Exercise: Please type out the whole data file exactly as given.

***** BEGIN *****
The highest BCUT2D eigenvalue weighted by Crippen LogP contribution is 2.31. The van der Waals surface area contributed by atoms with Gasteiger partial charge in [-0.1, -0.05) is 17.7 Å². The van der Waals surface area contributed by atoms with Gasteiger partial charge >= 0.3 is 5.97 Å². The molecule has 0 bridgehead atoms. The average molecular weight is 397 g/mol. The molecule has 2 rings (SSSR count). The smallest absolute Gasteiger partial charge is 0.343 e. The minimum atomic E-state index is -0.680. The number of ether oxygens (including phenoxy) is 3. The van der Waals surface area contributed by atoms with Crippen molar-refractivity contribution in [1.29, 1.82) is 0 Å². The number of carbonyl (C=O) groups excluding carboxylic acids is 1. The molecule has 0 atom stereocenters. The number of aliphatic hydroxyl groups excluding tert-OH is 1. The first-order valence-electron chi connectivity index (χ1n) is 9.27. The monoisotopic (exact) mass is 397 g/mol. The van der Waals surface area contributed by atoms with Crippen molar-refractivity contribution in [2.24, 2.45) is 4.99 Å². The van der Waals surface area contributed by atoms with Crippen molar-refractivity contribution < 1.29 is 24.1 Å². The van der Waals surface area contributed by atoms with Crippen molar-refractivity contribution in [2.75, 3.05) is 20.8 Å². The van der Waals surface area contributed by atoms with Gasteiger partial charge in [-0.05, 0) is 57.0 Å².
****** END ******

The highest BCUT2D eigenvalue weighted by Crippen LogP contribution is 2.31. The van der Waals surface area contributed by atoms with Gasteiger partial charge in [-0.1, -0.05) is 17.7 Å². The van der Waals surface area contributed by atoms with Gasteiger partial charge >= 0.3 is 5.97 Å². The molecule has 0 bridgehead atoms. The average molecular weight is 397 g/mol. The molecule has 2 rings (SSSR count). The smallest absolute Gasteiger partial charge is 0.343 e. The minimum atomic E-state index is -0.680. The number of ether oxygens (including phenoxy) is 3. The van der Waals surface area contributed by atoms with Crippen molar-refractivity contribution in [1.29, 1.82) is 0 Å². The number of carbonyl (C=O) groups excluding carboxylic acids is 1. The molecule has 0 atom stereocenters. The number of aliphatic hydroxyl groups excluding tert-OH is 1. The first-order valence-electron chi connectivity index (χ1n) is 9.27. The monoisotopic (exact) mass is 397 g/mol. The van der Waals surface area contributed by atoms with Crippen molar-refractivity contribution in [2.24, 2.45) is 4.99 Å². The van der Waals surface area contributed by atoms with Crippen molar-refractivity contribution < 1.29 is 24.1 Å². The van der Waals surface area contributed by atoms with Crippen molar-refractivity contribution in [2.75, 3.05) is 20.8 Å². The van der Waals surface area contributed by atoms with Gasteiger partial charge in [-0.05, 0) is 57.0 Å².